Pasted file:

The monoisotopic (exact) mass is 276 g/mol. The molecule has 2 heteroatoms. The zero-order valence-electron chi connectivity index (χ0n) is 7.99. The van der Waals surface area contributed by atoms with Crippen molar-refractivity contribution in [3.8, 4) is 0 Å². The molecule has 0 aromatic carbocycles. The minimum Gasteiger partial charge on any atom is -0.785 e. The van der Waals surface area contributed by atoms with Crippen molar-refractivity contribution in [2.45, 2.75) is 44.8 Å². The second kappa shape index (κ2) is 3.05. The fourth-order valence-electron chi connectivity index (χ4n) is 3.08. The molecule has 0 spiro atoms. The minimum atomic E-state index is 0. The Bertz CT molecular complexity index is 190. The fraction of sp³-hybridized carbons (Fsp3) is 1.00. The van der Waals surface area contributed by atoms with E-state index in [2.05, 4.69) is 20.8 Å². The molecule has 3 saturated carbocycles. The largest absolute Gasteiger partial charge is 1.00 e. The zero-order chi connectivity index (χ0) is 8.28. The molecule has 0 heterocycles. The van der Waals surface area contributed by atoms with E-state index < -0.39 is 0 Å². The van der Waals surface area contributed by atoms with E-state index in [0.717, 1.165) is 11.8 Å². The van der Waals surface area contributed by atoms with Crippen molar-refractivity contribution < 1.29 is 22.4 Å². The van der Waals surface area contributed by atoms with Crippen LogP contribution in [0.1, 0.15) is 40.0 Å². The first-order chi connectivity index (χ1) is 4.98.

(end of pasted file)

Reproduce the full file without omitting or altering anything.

The monoisotopic (exact) mass is 276 g/mol. The molecule has 2 heteroatoms. The zero-order valence-electron chi connectivity index (χ0n) is 7.99. The van der Waals surface area contributed by atoms with Crippen molar-refractivity contribution in [3.8, 4) is 0 Å². The molecule has 0 aromatic carbocycles. The minimum Gasteiger partial charge on any atom is -0.785 e. The van der Waals surface area contributed by atoms with Crippen molar-refractivity contribution in [2.45, 2.75) is 44.8 Å². The second kappa shape index (κ2) is 3.05. The fourth-order valence-electron chi connectivity index (χ4n) is 3.08. The molecule has 0 spiro atoms. The minimum atomic E-state index is 0. The Bertz CT molecular complexity index is 190. The fraction of sp³-hybridized carbons (Fsp3) is 1.00. The van der Waals surface area contributed by atoms with E-state index in [2.05, 4.69) is 20.8 Å². The molecule has 3 saturated carbocycles. The largest absolute Gasteiger partial charge is 1.00 e. The zero-order chi connectivity index (χ0) is 8.28. The molecule has 0 heterocycles. The van der Waals surface area contributed by atoms with E-state index < -0.39 is 0 Å². The van der Waals surface area contributed by atoms with E-state index in [0.717, 1.165) is 11.8 Å². The van der Waals surface area contributed by atoms with Crippen molar-refractivity contribution < 1.29 is 22.4 Å². The van der Waals surface area contributed by atoms with Crippen LogP contribution in [0.1, 0.15) is 40.0 Å². The first-order chi connectivity index (χ1) is 4.98.